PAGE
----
“The Antichrist in my kitchen doesn’t belong to one time. He was really there. I saw his face; it changes, changes all the time. One minute he had the face of Hitler, next minute, Joseph Stalin, next minute, Pol Pot, and on and on. The devil ain’t limited to Revelation appearances. And that power I though I’d be so fond of, well it ain’t the kind of power I’d ever want.”

“Did you talk to him?” I asked, not sure if I believed a word of what Delmar was saying.

“I didn’t say anything to him, but he spoke to me. Said I should stop reading the book, start living the good life. He said I should stop worrying about right and wrong and do what ever I feel like doing. He said that he loved to discover people like me, people who crave power cause they ain’t never had any. He grabs the insecure and the rebels to be his soldiers of disorder and chaos. He bragged about the pro-abortion movement, gay-marriage legislation, and kicking God out of most public institutions.”

“So how long did he stay?”

“About ten minutes.”

“He just left after appearing to you?”

“Well, I ran out of the house after he said what he had to say. By the time I turned around, my house was burned to the ground. Never even saw the flames! It went down that fast!”

“Oh, c’mon, Delmar, you’re joking, right?” I replied.

About that time two firemen, Douglas Walker and Timothy Shackley, walked into Janet’s Diner and made their way to our table. They were in full uniform and looked as though they had been working for a long time.

“I’ve never seen anything like that, Delmar,” Douglas began. “Home fires don’t burn that hot. It’s almost like your house was put into an incinerator. Nothing’s left. No pipes, no steel, and not even the foundation. It’s as if your house was never there.”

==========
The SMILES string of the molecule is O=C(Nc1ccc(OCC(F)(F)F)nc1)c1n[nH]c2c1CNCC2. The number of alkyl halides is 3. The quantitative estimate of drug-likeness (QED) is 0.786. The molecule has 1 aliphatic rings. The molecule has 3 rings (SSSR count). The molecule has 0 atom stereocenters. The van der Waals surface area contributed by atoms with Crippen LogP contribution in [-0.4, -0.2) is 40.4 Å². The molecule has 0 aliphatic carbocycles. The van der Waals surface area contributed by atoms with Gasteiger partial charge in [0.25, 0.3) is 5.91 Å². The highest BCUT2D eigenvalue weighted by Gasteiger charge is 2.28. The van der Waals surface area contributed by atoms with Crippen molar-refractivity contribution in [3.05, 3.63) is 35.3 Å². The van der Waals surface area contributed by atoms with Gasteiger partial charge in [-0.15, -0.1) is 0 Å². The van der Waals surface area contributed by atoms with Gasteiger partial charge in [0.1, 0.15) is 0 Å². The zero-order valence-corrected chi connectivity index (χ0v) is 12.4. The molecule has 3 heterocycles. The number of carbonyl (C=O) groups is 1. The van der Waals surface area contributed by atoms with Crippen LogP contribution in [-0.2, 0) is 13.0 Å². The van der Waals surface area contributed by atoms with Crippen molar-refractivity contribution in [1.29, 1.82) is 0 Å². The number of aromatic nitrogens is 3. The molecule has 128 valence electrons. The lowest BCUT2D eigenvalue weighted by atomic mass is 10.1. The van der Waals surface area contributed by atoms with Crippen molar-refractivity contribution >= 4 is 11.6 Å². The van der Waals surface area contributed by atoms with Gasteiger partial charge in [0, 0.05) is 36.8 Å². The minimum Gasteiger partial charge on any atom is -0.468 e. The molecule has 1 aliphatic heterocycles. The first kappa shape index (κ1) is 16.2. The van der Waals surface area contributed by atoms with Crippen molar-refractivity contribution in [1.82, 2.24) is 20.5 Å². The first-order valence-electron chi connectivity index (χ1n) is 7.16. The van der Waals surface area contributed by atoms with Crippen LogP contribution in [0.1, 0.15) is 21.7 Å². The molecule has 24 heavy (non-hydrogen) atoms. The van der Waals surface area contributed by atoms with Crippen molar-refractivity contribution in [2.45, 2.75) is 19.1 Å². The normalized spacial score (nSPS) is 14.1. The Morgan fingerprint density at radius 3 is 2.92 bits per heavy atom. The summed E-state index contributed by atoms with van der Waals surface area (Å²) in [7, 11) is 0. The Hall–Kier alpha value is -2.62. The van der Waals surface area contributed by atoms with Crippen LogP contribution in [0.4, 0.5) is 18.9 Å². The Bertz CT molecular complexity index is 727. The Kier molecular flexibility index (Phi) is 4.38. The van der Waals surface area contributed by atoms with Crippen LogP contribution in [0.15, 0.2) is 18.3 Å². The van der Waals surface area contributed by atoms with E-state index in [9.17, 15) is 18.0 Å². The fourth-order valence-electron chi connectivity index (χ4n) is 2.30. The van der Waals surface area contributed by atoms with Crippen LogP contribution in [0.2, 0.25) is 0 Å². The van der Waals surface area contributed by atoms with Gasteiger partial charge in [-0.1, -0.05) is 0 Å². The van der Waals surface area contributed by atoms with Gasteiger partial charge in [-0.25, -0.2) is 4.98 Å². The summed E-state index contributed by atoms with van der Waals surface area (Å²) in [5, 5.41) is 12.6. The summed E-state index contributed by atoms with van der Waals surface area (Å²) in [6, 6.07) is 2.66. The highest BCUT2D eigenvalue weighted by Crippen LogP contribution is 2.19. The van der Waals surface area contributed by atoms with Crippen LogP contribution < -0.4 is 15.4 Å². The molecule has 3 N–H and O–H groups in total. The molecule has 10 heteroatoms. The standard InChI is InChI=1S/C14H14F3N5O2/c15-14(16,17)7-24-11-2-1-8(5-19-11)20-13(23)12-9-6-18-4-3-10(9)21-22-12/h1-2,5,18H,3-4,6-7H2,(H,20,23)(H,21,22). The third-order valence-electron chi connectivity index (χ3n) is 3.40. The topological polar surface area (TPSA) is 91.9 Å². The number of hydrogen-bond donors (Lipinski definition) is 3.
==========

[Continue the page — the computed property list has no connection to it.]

“We did find this, about fifty feet from where your home used to be,” Timothy added, handing Delmar a ragged looking Bible. “It has your name engraved on the front. Seems to be the only thing left intact. Smells like sulfur, though.”

“I imagine it does, Delmar added.”

Three weeks later, the story of how Delmar Johnson’s house got destroyed appeared on the cover of one of those tabloid magazines. They got the story all wrong, claiming Delmar called Satan into his home with a Ouija board and they argued over his last bottle of rum. Angered by the fact that Delmar wouldn’t give up the drink, Satan burned down his home. I’m not sure where they heard such nonsense, and that’s why I decided to put this down on paper.

Henry and Delmar have both passed on since that day at Janet’s Diner. Most people who hear the story of how Delmar’s home got destroyed don’t believe it. Even Douglas and Timothy refuse to believe the devil was the cause. But ain’t that how it always goes? We want to see proof evil exists, and then when we do, we run from our responsibility to tell others about it for fear they’ll have the same disbelief we did. That’s why I figured I best get this story out there for all to read.

And if you ever make it to Seeley Lake, Montana, make sure you visit 1601 Horse Street. At the time of this writing, no one has ever successfully built a new home on Delmar’s lot. It seems the devil has put a lean on that property.

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Member Comments
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Dee Yoder  07 Jul 2008
What a story! Love this character and the eerie tale he tells, Dan. Very entertaining.
Sunny Loomis  07 Jul 2008
Very good story, and good writing! Thank you for this piece. Thought provoking.